FAO East Africa Resilience Strategy, 2018-2022
Today, the humanitarian system is under unprecedented strain. Whether due to natural or human-induced crises, the disasters unfolding across the world are not only more frequent, they are also more complex.
The international humanitarian community is increasingly faced with the need to prevent, prepare for and respond to disasters and crises that are characterized by a combination of multiple and compounding vulnerabilities.
This reality highlights the need for simultaneous action to save lives and livelihoods and to address the root causes of food crises through well-aligned, short-, medium- and long-term contributions from across the humanitarian and development sectors.
Transcending the divides between these sectors to build resilient livelihoods is at the heart of the resilience agenda of the Food and Agriculture Organization of the United Nations (FAO). It is also in line with FAO’s commitment to implementing a “new way of working” that meets people’s immediate humanitarian needs while reducing risk and vulnerability, as proposed in the United Nations Secretary-General’s report, “One Humanity: Shared Responsibility”, as well as in the Agenda for Humanity signed on 23 May 2016 at the World Humanitarian Summit in Istanbul and the Sendai Framework for Disaster Risk Reduction 2015–2030.
With a presence in Nairobi, Kenya, since 2000, the FAO Resilience Team for Eastern Africa has capitalized on tremendous knowledge and skills across the region, particularly in restoring and supporting resilient livelihoods, with a view to sustaining the various dimensions of peace resolutions. The East Africa Resilience Strategy 2018–2022 and Programme of Work 2018–2019 are fully aligned with FAO’s Strategic Programme 5 and Regional Initiative 3 in supporting food systems and agriculture-based livelihoods, ensuring effective coverage of social protection, addressing issues of land tenure and access to natural resources, and fostering employment opportunities for youth. As such, the Strategy will improve risk-informed development, sustainable livelihoods, social peace, and stability. It will also help people to stay on their land when they feel safe to do so, and create conducive conditions for the return of refugees, migrants and displaced people.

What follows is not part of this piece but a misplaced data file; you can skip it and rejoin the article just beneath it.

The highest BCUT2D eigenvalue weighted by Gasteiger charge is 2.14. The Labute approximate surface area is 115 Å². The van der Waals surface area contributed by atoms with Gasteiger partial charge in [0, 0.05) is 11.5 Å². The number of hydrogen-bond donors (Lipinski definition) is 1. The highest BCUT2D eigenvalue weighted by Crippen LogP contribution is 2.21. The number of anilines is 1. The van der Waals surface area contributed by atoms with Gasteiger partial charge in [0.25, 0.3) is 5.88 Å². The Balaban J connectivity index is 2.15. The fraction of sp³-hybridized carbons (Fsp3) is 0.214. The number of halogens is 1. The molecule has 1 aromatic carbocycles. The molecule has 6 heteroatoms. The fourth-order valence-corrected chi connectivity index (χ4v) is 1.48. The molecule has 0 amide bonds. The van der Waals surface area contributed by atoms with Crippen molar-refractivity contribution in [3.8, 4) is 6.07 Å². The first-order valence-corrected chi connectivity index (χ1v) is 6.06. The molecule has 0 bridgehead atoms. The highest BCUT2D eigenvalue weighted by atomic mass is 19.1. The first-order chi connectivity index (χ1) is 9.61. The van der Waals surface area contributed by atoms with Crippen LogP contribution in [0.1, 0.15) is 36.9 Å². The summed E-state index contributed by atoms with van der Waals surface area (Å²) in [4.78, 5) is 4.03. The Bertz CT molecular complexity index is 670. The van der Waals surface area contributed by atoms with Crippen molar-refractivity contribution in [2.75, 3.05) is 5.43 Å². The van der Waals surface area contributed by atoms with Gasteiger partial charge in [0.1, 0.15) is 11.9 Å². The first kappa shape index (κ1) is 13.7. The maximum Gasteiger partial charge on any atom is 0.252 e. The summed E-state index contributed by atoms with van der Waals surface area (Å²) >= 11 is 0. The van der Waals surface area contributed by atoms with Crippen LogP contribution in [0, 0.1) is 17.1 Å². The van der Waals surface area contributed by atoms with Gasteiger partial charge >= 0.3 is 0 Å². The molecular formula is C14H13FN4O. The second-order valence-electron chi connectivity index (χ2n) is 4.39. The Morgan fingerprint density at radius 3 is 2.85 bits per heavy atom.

FAO Subregional Coordinator for Eastern Africa
Representative to the African Union and to the United Nations Economic Commission for Africa